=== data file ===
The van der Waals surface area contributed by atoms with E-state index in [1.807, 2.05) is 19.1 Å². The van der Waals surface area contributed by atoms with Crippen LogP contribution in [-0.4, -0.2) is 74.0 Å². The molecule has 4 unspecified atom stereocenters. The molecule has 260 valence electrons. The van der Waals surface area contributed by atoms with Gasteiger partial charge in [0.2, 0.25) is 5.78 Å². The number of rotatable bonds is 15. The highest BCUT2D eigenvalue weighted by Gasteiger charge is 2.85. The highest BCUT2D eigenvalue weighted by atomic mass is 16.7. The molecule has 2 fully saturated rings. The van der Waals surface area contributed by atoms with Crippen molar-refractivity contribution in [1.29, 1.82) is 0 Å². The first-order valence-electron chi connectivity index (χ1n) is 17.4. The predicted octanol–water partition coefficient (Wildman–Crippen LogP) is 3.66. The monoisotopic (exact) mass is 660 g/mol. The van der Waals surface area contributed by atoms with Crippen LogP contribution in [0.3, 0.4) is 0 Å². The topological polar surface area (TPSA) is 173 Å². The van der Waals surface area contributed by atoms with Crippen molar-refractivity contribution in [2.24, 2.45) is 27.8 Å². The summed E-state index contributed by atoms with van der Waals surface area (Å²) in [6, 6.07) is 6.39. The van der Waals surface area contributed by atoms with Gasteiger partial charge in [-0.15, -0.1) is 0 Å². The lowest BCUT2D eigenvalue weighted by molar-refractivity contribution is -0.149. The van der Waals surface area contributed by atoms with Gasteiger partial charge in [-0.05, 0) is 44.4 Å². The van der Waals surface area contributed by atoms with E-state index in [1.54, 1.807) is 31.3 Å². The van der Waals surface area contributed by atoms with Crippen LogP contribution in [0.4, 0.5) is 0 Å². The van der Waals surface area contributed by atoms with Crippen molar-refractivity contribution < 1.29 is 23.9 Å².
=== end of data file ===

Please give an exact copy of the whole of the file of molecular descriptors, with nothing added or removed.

The van der Waals surface area contributed by atoms with E-state index in [1.807, 2.05) is 19.1 Å². The van der Waals surface area contributed by atoms with Crippen LogP contribution in [-0.4, -0.2) is 74.0 Å². The molecule has 4 unspecified atom stereocenters. The molecule has 260 valence electrons. The van der Waals surface area contributed by atoms with Gasteiger partial charge in [0.2, 0.25) is 5.78 Å². The number of rotatable bonds is 15. The highest BCUT2D eigenvalue weighted by Gasteiger charge is 2.85. The highest BCUT2D eigenvalue weighted by atomic mass is 16.7. The molecule has 2 fully saturated rings. The van der Waals surface area contributed by atoms with Crippen molar-refractivity contribution in [1.29, 1.82) is 0 Å². The first-order valence-electron chi connectivity index (χ1n) is 17.4. The predicted octanol–water partition coefficient (Wildman–Crippen LogP) is 3.66. The monoisotopic (exact) mass is 660 g/mol. The van der Waals surface area contributed by atoms with Crippen LogP contribution in [0.3, 0.4) is 0 Å². The topological polar surface area (TPSA) is 173 Å². The van der Waals surface area contributed by atoms with Crippen molar-refractivity contribution in [2.24, 2.45) is 27.8 Å². The summed E-state index contributed by atoms with van der Waals surface area (Å²) in [6, 6.07) is 6.39. The van der Waals surface area contributed by atoms with Gasteiger partial charge in [-0.15, -0.1) is 0 Å². The lowest BCUT2D eigenvalue weighted by molar-refractivity contribution is -0.149. The van der Waals surface area contributed by atoms with Gasteiger partial charge in [-0.05, 0) is 44.4 Å². The van der Waals surface area contributed by atoms with E-state index in [1.54, 1.807) is 31.3 Å². The van der Waals surface area contributed by atoms with Crippen LogP contribution in [0.4, 0.5) is 0 Å². The van der Waals surface area contributed by atoms with Crippen molar-refractivity contribution < 1.29 is 23.9 Å².